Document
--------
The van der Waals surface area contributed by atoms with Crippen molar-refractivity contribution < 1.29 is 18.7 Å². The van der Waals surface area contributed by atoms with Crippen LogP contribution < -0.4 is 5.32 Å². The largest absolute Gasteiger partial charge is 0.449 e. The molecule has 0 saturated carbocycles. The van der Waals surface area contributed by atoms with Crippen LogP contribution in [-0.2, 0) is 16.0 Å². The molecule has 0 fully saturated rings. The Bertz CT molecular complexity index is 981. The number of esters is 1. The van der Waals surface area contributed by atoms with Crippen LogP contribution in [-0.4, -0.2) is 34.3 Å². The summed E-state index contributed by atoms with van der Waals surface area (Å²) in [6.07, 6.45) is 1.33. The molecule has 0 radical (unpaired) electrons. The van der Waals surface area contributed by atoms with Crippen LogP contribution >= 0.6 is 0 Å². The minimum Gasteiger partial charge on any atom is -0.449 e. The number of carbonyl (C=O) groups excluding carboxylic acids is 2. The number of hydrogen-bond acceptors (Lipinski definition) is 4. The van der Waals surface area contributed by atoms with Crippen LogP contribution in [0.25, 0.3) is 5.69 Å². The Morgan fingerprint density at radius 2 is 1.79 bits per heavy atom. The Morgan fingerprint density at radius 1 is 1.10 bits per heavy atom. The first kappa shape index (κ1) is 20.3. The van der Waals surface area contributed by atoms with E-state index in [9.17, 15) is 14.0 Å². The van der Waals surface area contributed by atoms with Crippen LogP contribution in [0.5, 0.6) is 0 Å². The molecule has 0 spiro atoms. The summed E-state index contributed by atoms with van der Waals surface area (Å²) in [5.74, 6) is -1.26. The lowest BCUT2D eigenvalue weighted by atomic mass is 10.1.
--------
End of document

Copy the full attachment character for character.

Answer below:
The van der Waals surface area contributed by atoms with Crippen molar-refractivity contribution < 1.29 is 18.7 Å². The van der Waals surface area contributed by atoms with Crippen LogP contribution < -0.4 is 5.32 Å². The largest absolute Gasteiger partial charge is 0.449 e. The molecule has 0 saturated carbocycles. The van der Waals surface area contributed by atoms with Crippen LogP contribution in [-0.2, 0) is 16.0 Å². The molecule has 0 fully saturated rings. The Bertz CT molecular complexity index is 981. The number of esters is 1. The van der Waals surface area contributed by atoms with Crippen LogP contribution in [-0.4, -0.2) is 34.3 Å². The summed E-state index contributed by atoms with van der Waals surface area (Å²) in [6.07, 6.45) is 1.33. The molecule has 0 radical (unpaired) electrons. The van der Waals surface area contributed by atoms with Crippen LogP contribution >= 0.6 is 0 Å². The minimum Gasteiger partial charge on any atom is -0.449 e. The number of carbonyl (C=O) groups excluding carboxylic acids is 2. The number of hydrogen-bond acceptors (Lipinski definition) is 4. The van der Waals surface area contributed by atoms with Crippen LogP contribution in [0.25, 0.3) is 5.69 Å². The Morgan fingerprint density at radius 2 is 1.79 bits per heavy atom. The Morgan fingerprint density at radius 1 is 1.10 bits per heavy atom. The first kappa shape index (κ1) is 20.3. The van der Waals surface area contributed by atoms with E-state index in [9.17, 15) is 14.0 Å². The van der Waals surface area contributed by atoms with Crippen LogP contribution in [0.5, 0.6) is 0 Å². The molecule has 0 spiro atoms. The summed E-state index contributed by atoms with van der Waals surface area (Å²) in [5.74, 6) is -1.26. The lowest BCUT2D eigenvalue weighted by atomic mass is 10.1.